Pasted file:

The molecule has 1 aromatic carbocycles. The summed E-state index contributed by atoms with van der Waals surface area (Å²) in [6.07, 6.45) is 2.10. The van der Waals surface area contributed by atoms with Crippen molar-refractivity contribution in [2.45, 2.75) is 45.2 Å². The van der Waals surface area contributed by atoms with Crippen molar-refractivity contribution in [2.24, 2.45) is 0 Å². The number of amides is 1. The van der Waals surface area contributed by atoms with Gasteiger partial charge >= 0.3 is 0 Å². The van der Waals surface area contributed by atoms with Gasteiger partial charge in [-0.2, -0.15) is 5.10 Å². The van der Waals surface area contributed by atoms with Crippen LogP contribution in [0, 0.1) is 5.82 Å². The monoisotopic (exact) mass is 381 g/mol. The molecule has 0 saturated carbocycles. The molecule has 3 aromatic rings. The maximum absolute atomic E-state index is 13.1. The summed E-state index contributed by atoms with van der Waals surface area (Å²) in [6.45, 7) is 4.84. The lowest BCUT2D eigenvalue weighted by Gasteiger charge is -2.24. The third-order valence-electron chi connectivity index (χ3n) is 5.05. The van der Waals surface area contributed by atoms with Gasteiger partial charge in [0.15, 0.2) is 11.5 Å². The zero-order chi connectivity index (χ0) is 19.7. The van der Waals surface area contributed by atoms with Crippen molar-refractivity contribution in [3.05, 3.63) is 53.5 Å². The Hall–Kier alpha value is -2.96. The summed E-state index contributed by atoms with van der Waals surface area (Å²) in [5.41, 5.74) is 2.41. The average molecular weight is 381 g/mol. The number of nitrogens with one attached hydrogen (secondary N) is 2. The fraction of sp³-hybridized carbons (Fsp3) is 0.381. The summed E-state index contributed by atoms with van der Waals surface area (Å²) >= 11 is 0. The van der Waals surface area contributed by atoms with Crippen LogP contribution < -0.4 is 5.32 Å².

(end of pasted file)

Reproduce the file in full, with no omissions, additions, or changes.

The molecule has 1 aromatic carbocycles. The summed E-state index contributed by atoms with van der Waals surface area (Å²) in [6.07, 6.45) is 2.10. The van der Waals surface area contributed by atoms with Crippen molar-refractivity contribution in [2.45, 2.75) is 45.2 Å². The van der Waals surface area contributed by atoms with Crippen molar-refractivity contribution in [2.24, 2.45) is 0 Å². The number of amides is 1. The van der Waals surface area contributed by atoms with Gasteiger partial charge >= 0.3 is 0 Å². The van der Waals surface area contributed by atoms with Gasteiger partial charge in [-0.2, -0.15) is 5.10 Å². The van der Waals surface area contributed by atoms with Crippen LogP contribution in [0, 0.1) is 5.82 Å². The monoisotopic (exact) mass is 381 g/mol. The molecule has 0 saturated carbocycles. The molecule has 3 aromatic rings. The maximum absolute atomic E-state index is 13.1. The summed E-state index contributed by atoms with van der Waals surface area (Å²) in [6.45, 7) is 4.84. The lowest BCUT2D eigenvalue weighted by Gasteiger charge is -2.24. The third-order valence-electron chi connectivity index (χ3n) is 5.05. The van der Waals surface area contributed by atoms with Gasteiger partial charge in [0.15, 0.2) is 11.5 Å². The zero-order chi connectivity index (χ0) is 19.7. The van der Waals surface area contributed by atoms with Crippen molar-refractivity contribution in [3.05, 3.63) is 53.5 Å². The Hall–Kier alpha value is -2.96. The summed E-state index contributed by atoms with van der Waals surface area (Å²) in [5.41, 5.74) is 2.41. The average molecular weight is 381 g/mol. The number of nitrogens with one attached hydrogen (secondary N) is 2. The fraction of sp³-hybridized carbons (Fsp3) is 0.381. The summed E-state index contributed by atoms with van der Waals surface area (Å²) >= 11 is 0. The van der Waals surface area contributed by atoms with Crippen LogP contribution < -0.4 is 5.32 Å².